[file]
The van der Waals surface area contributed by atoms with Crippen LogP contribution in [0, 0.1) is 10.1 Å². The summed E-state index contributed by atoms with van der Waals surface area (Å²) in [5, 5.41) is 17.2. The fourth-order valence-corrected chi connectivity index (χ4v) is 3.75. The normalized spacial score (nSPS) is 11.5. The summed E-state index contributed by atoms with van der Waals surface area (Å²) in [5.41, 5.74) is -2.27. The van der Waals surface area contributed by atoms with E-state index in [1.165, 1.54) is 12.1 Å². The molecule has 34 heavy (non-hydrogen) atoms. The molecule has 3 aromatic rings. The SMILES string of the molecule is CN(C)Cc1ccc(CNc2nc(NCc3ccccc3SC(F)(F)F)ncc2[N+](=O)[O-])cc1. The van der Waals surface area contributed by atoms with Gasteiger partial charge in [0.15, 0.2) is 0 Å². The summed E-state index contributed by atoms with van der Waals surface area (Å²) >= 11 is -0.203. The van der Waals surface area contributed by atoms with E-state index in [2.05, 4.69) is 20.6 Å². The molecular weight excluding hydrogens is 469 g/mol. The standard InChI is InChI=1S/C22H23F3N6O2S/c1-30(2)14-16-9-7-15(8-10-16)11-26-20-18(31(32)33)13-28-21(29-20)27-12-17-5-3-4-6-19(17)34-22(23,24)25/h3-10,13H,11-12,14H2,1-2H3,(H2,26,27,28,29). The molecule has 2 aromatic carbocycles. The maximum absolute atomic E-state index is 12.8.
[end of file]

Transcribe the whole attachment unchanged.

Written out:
The van der Waals surface area contributed by atoms with Crippen LogP contribution in [0, 0.1) is 10.1 Å². The summed E-state index contributed by atoms with van der Waals surface area (Å²) in [5, 5.41) is 17.2. The fourth-order valence-corrected chi connectivity index (χ4v) is 3.75. The normalized spacial score (nSPS) is 11.5. The summed E-state index contributed by atoms with van der Waals surface area (Å²) in [5.41, 5.74) is -2.27. The van der Waals surface area contributed by atoms with E-state index in [1.165, 1.54) is 12.1 Å². The molecule has 34 heavy (non-hydrogen) atoms. The molecule has 3 aromatic rings. The SMILES string of the molecule is CN(C)Cc1ccc(CNc2nc(NCc3ccccc3SC(F)(F)F)ncc2[N+](=O)[O-])cc1. The van der Waals surface area contributed by atoms with Gasteiger partial charge in [0.15, 0.2) is 0 Å². The summed E-state index contributed by atoms with van der Waals surface area (Å²) >= 11 is -0.203. The van der Waals surface area contributed by atoms with E-state index in [2.05, 4.69) is 20.6 Å². The molecular weight excluding hydrogens is 469 g/mol. The standard InChI is InChI=1S/C22H23F3N6O2S/c1-30(2)14-16-9-7-15(8-10-16)11-26-20-18(31(32)33)13-28-21(29-20)27-12-17-5-3-4-6-19(17)34-22(23,24)25/h3-10,13H,11-12,14H2,1-2H3,(H2,26,27,28,29). The molecule has 2 aromatic carbocycles. The maximum absolute atomic E-state index is 12.8.